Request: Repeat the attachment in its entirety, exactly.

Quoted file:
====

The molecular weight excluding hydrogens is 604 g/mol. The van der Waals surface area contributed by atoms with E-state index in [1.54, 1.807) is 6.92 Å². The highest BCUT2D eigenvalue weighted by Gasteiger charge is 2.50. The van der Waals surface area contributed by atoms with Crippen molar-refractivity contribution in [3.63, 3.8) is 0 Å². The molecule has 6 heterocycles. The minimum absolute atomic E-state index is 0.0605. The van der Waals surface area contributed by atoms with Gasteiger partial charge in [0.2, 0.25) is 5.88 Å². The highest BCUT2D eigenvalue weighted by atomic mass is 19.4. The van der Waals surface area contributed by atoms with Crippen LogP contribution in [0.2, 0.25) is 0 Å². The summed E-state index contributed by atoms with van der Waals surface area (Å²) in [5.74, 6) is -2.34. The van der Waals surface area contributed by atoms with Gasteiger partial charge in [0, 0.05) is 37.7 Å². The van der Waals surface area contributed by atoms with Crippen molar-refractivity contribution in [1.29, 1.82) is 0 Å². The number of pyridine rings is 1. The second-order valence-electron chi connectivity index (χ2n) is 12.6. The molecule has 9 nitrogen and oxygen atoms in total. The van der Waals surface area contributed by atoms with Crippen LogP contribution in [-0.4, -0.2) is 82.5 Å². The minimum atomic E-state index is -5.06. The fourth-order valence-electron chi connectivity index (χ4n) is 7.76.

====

The molecular weight excluding hydrogens is 604 g/mol. The van der Waals surface area contributed by atoms with E-state index in [1.54, 1.807) is 6.92 Å². The highest BCUT2D eigenvalue weighted by Gasteiger charge is 2.50. The van der Waals surface area contributed by atoms with Crippen molar-refractivity contribution in [3.63, 3.8) is 0 Å². The molecule has 6 heterocycles. The minimum absolute atomic E-state index is 0.0605. The van der Waals surface area contributed by atoms with Gasteiger partial charge in [0.2, 0.25) is 5.88 Å². The highest BCUT2D eigenvalue weighted by atomic mass is 19.4. The van der Waals surface area contributed by atoms with Crippen LogP contribution in [0.2, 0.25) is 0 Å². The summed E-state index contributed by atoms with van der Waals surface area (Å²) in [5.74, 6) is -2.34. The van der Waals surface area contributed by atoms with Gasteiger partial charge in [0, 0.05) is 37.7 Å². The van der Waals surface area contributed by atoms with Crippen molar-refractivity contribution in [1.29, 1.82) is 0 Å². The number of pyridine rings is 1. The second-order valence-electron chi connectivity index (χ2n) is 12.6. The molecule has 9 nitrogen and oxygen atoms in total. The van der Waals surface area contributed by atoms with Crippen LogP contribution in [-0.4, -0.2) is 82.5 Å². The minimum atomic E-state index is -5.06. The fourth-order valence-electron chi connectivity index (χ4n) is 7.76.